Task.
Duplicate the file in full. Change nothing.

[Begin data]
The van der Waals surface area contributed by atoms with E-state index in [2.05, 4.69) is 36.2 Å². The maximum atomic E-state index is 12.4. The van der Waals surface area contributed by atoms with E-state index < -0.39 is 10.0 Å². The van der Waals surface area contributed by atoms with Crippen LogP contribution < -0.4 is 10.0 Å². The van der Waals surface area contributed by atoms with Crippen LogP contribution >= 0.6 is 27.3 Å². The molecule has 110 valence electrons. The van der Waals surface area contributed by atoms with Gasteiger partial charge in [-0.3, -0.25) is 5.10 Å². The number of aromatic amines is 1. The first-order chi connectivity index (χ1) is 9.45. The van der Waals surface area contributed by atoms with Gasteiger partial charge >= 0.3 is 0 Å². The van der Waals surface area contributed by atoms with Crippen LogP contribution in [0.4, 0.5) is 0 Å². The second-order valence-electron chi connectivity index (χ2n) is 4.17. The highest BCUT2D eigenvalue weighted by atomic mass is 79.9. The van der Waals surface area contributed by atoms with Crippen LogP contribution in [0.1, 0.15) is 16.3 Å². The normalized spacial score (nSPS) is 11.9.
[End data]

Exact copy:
The van der Waals surface area contributed by atoms with E-state index in [2.05, 4.69) is 36.2 Å². The maximum atomic E-state index is 12.4. The van der Waals surface area contributed by atoms with E-state index < -0.39 is 10.0 Å². The van der Waals surface area contributed by atoms with Crippen LogP contribution < -0.4 is 10.0 Å². The van der Waals surface area contributed by atoms with Crippen LogP contribution >= 0.6 is 27.3 Å². The molecule has 110 valence electrons. The van der Waals surface area contributed by atoms with Gasteiger partial charge in [-0.3, -0.25) is 5.10 Å². The number of aromatic amines is 1. The first-order chi connectivity index (χ1) is 9.45. The van der Waals surface area contributed by atoms with Gasteiger partial charge >= 0.3 is 0 Å². The van der Waals surface area contributed by atoms with Crippen LogP contribution in [0.4, 0.5) is 0 Å². The second-order valence-electron chi connectivity index (χ2n) is 4.17. The highest BCUT2D eigenvalue weighted by atomic mass is 79.9. The van der Waals surface area contributed by atoms with Crippen LogP contribution in [0.1, 0.15) is 16.3 Å². The normalized spacial score (nSPS) is 11.9.